Another Example of how Vote Fraud is Difficult to Prosecute

Vote Fraud is very difficult to prosecute. The latest example of this is the case of a County Pastor:

Curtis W. Blankenship of Powhatan allegedly voted absentee and then went to one of the polling stations on Tuesday, Nov. 3, and attempted to obtain another ballot, according to Lt. Jason Tackett, who investigated the case.

The prosecutor felt he had to recuse himself even though he did not know the Pastor personally.  

The sheriff’s office presented the case to Cox to see if he wanted to move forward in pressing charges. Because of his connection with the family, he did not feel he could make that decision in this case and asked for a special prosecutor.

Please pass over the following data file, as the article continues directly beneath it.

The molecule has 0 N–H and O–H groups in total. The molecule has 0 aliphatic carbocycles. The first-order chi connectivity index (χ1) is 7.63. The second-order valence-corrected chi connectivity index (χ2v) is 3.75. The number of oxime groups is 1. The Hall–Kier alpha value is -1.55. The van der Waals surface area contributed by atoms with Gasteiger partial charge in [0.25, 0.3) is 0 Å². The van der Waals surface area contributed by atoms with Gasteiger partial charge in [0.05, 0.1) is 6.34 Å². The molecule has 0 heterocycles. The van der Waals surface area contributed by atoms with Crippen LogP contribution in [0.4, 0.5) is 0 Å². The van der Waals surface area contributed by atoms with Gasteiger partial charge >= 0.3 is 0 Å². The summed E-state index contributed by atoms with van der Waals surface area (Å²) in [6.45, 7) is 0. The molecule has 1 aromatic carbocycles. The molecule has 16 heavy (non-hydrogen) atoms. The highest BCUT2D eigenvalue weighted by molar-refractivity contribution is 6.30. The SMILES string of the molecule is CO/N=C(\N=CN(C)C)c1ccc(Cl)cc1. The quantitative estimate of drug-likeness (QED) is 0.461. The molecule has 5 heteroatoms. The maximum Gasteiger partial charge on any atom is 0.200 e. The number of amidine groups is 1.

While Cox said he does not know Blankenship, the prosecutor does know and has worked with members of the man’s family. Since it may be perceived by the public that, because of those connections, he might show deference one way or another, Cox said he recused himself from the case.

This could be true or partially true, but it also could be another example of not wanting to prosecute vote fraud because of outside pressures.  Often times prosecutors are reluctant to prosecute vote fraud because of political ramifications.  This seems like an example of not wanting to risk alienating the flock of a popular pastor.  Note the article does not talk about weak evidence or the like.  The special prosecutor decided to bring charges.  It seems to be another example of the political difficulties of pursing vote fraud.